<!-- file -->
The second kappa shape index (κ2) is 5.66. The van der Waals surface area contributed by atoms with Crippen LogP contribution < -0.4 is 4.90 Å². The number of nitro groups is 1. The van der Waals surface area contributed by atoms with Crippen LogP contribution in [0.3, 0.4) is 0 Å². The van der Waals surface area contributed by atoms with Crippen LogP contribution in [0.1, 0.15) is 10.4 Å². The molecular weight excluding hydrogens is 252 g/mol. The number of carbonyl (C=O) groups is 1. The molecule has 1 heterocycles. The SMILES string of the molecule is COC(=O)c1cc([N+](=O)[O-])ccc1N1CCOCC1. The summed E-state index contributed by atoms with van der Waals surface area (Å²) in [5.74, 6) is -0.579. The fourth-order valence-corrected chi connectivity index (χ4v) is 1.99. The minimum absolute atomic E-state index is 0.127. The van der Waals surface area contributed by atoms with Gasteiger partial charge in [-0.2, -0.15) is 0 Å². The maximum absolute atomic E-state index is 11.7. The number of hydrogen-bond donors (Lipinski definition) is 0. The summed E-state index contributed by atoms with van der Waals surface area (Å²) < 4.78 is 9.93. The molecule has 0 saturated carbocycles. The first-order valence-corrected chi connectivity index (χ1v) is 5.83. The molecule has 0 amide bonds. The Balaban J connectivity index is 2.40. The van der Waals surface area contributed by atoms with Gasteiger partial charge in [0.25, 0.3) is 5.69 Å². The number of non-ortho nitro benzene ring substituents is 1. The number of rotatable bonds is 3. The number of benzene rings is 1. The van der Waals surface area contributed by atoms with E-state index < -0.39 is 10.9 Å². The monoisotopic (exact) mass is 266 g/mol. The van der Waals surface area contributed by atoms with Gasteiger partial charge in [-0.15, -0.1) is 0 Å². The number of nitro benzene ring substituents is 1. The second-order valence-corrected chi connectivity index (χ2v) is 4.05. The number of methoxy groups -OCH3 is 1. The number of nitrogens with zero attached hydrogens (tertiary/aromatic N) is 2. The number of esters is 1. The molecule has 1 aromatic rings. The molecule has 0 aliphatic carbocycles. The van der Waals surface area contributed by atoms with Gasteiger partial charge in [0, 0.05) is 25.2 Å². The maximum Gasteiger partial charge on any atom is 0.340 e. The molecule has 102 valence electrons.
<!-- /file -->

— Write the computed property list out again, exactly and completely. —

The second kappa shape index (κ2) is 5.66. The van der Waals surface area contributed by atoms with Crippen LogP contribution < -0.4 is 4.90 Å². The number of nitro groups is 1. The van der Waals surface area contributed by atoms with Crippen LogP contribution in [0.3, 0.4) is 0 Å². The van der Waals surface area contributed by atoms with Crippen LogP contribution in [0.1, 0.15) is 10.4 Å². The molecular weight excluding hydrogens is 252 g/mol. The number of carbonyl (C=O) groups is 1. The molecule has 1 heterocycles. The SMILES string of the molecule is COC(=O)c1cc([N+](=O)[O-])ccc1N1CCOCC1. The summed E-state index contributed by atoms with van der Waals surface area (Å²) in [5.74, 6) is -0.579. The fourth-order valence-corrected chi connectivity index (χ4v) is 1.99. The minimum absolute atomic E-state index is 0.127. The van der Waals surface area contributed by atoms with Gasteiger partial charge in [-0.2, -0.15) is 0 Å². The maximum absolute atomic E-state index is 11.7. The number of hydrogen-bond donors (Lipinski definition) is 0. The summed E-state index contributed by atoms with van der Waals surface area (Å²) < 4.78 is 9.93. The molecule has 0 saturated carbocycles. The first-order valence-corrected chi connectivity index (χ1v) is 5.83. The molecule has 0 amide bonds. The Balaban J connectivity index is 2.40. The van der Waals surface area contributed by atoms with Gasteiger partial charge in [0.25, 0.3) is 5.69 Å². The number of non-ortho nitro benzene ring substituents is 1. The number of rotatable bonds is 3. The number of benzene rings is 1. The van der Waals surface area contributed by atoms with E-state index < -0.39 is 10.9 Å². The monoisotopic (exact) mass is 266 g/mol. The van der Waals surface area contributed by atoms with Gasteiger partial charge in [-0.15, -0.1) is 0 Å². The number of nitro benzene ring substituents is 1. The second-order valence-corrected chi connectivity index (χ2v) is 4.05. The number of methoxy groups -OCH3 is 1. The number of nitrogens with zero attached hydrogens (tertiary/aromatic N) is 2. The number of esters is 1. The molecule has 1 aromatic rings. The molecule has 0 aliphatic carbocycles. The van der Waals surface area contributed by atoms with Gasteiger partial charge in [0, 0.05) is 25.2 Å². The maximum Gasteiger partial charge on any atom is 0.340 e. The molecule has 102 valence electrons.